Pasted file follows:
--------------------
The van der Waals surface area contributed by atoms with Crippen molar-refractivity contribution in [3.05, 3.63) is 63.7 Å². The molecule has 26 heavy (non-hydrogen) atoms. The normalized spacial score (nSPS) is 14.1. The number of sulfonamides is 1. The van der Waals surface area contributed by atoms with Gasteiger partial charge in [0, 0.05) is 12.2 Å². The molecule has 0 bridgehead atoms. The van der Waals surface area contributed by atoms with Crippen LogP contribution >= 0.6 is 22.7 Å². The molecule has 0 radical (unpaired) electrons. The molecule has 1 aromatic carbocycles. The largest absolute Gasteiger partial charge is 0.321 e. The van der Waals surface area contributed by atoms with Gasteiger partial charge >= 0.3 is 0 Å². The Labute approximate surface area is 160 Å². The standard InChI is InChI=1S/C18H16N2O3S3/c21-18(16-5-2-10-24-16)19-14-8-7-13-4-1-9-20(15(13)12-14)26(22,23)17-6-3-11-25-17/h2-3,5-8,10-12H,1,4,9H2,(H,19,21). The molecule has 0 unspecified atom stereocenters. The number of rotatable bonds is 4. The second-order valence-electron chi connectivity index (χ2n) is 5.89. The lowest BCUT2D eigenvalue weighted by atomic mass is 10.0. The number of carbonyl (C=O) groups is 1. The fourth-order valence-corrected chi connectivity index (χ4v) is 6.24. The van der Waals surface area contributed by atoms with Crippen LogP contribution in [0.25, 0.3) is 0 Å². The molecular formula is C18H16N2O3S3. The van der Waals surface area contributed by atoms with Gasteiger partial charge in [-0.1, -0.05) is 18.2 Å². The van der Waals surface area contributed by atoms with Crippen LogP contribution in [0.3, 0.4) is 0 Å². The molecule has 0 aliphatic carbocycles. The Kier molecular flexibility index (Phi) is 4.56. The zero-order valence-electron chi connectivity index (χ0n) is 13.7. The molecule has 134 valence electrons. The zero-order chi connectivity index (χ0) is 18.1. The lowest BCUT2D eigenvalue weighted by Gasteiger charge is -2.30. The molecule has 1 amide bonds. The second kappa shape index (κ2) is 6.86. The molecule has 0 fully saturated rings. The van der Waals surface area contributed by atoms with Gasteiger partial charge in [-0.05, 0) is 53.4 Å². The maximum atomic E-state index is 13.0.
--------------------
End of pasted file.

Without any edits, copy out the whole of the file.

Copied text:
The van der Waals surface area contributed by atoms with Crippen molar-refractivity contribution in [3.05, 3.63) is 63.7 Å². The molecule has 26 heavy (non-hydrogen) atoms. The normalized spacial score (nSPS) is 14.1. The number of sulfonamides is 1. The van der Waals surface area contributed by atoms with Gasteiger partial charge in [0, 0.05) is 12.2 Å². The molecule has 0 bridgehead atoms. The van der Waals surface area contributed by atoms with Crippen LogP contribution >= 0.6 is 22.7 Å². The molecule has 0 radical (unpaired) electrons. The molecule has 1 aromatic carbocycles. The largest absolute Gasteiger partial charge is 0.321 e. The van der Waals surface area contributed by atoms with Gasteiger partial charge >= 0.3 is 0 Å². The Labute approximate surface area is 160 Å². The standard InChI is InChI=1S/C18H16N2O3S3/c21-18(16-5-2-10-24-16)19-14-8-7-13-4-1-9-20(15(13)12-14)26(22,23)17-6-3-11-25-17/h2-3,5-8,10-12H,1,4,9H2,(H,19,21). The molecule has 0 unspecified atom stereocenters. The number of rotatable bonds is 4. The second-order valence-electron chi connectivity index (χ2n) is 5.89. The lowest BCUT2D eigenvalue weighted by atomic mass is 10.0. The number of carbonyl (C=O) groups is 1. The fourth-order valence-corrected chi connectivity index (χ4v) is 6.24. The van der Waals surface area contributed by atoms with Crippen LogP contribution in [0.25, 0.3) is 0 Å². The molecular formula is C18H16N2O3S3. The van der Waals surface area contributed by atoms with Gasteiger partial charge in [-0.1, -0.05) is 18.2 Å². The van der Waals surface area contributed by atoms with Crippen LogP contribution in [0.3, 0.4) is 0 Å². The molecule has 0 aliphatic carbocycles. The Kier molecular flexibility index (Phi) is 4.56. The zero-order valence-electron chi connectivity index (χ0n) is 13.7. The molecule has 134 valence electrons. The zero-order chi connectivity index (χ0) is 18.1. The lowest BCUT2D eigenvalue weighted by Gasteiger charge is -2.30. The molecule has 1 amide bonds. The second kappa shape index (κ2) is 6.86. The molecule has 0 fully saturated rings. The van der Waals surface area contributed by atoms with Gasteiger partial charge in [-0.05, 0) is 53.4 Å². The maximum atomic E-state index is 13.0.